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Sirtuins – A Big Family

Sirtuins – A Big Family

Arianna Ferrini, PhD

Sirtuins are very ancient in animal evolution and have a highly conserved structure between all kingdoms of life. Sirtuins were originally discovered as regulators of transcription in yeast. The name of the first sirtuin discovered, Sir2, comes from the yeast gene “Silent mating-type Information Regulation 2”. However, nowadays, sirtuins are known to occur in both bacteria and eukaryotes organisms, including mammals. The genome of bacteria and archaea encodes for one or two sirtuins genes. On the other hand, in humans and other mammals, the sirtuin family consists of seven members (from SIRT 1 to SIRT 7). These different members occupy different subcellular compartments: SIRT1, 6, and 7 are mainly present in the nucleus, SIRT2 in the cytoplasm, while SIRT3, 4, and 5 are found in the mitochondria.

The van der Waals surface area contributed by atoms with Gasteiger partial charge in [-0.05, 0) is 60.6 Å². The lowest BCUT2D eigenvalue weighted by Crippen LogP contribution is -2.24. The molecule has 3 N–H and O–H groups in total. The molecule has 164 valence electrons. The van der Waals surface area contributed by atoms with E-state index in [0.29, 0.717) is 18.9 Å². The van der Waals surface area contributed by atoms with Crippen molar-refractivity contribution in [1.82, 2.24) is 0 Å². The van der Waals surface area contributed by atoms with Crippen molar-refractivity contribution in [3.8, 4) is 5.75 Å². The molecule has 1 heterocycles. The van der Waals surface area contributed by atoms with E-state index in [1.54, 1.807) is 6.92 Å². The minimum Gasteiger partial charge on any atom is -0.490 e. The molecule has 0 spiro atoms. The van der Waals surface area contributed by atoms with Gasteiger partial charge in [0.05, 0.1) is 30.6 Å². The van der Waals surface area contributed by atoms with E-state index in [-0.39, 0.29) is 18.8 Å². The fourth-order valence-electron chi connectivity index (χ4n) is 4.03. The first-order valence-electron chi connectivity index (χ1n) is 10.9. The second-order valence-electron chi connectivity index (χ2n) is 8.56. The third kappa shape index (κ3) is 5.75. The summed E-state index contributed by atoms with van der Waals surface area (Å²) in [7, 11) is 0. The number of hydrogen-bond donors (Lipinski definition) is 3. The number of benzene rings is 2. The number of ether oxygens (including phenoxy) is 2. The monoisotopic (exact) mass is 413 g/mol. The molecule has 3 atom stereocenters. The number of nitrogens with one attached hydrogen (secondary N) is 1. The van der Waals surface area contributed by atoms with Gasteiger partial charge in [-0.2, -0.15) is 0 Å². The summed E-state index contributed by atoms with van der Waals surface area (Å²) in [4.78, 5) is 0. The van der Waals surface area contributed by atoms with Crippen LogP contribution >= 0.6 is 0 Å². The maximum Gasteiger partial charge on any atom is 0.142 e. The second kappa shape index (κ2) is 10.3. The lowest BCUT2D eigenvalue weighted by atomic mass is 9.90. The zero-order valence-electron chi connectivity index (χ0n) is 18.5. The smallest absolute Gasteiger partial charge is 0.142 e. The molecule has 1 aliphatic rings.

Sirtuins function as mono-ADP-ribosyltransferases or deacylases. ADP-ribosylation is the addition of an ADP molecule to a protein and is a common post-translational modification involved in many cellular processes, including cell signaling, DNA repair, apoptosis, and gene regulation. A deacylase, on the other hand, is a hydrolase that removes an acyl group; sirtuins with deacylase function include deacetylase, desuccinylase, demalonylase, and depalmitoylase. Initially, yeast Sir2 was discovered as a histone deacetylase, but mammalian sirtuins also have various non-histone protein substrates. Overall, sirtuins are crucial for cell metabolism and play a key role in cells' response to various stresses, such as oxidative and genotoxic stress. 

Sirtuins in aging

Amongst the different cellular mechanisms where sirtuins are involved, a crucial one is genome stability and DNA repair. During the physiological process of aging, there is a gradual loss of genome integrity, characterized by chromatin reorganization, transcriptional dysregulation, and the accumulation of DNA damage. Different sirtuins are involved in DNA repair. SIRT6, for example, is required to repair a specific type of DNA damage by base excision repair 1. In addition, SIRT6 promotes the repair of DNA double-strand breaks 2.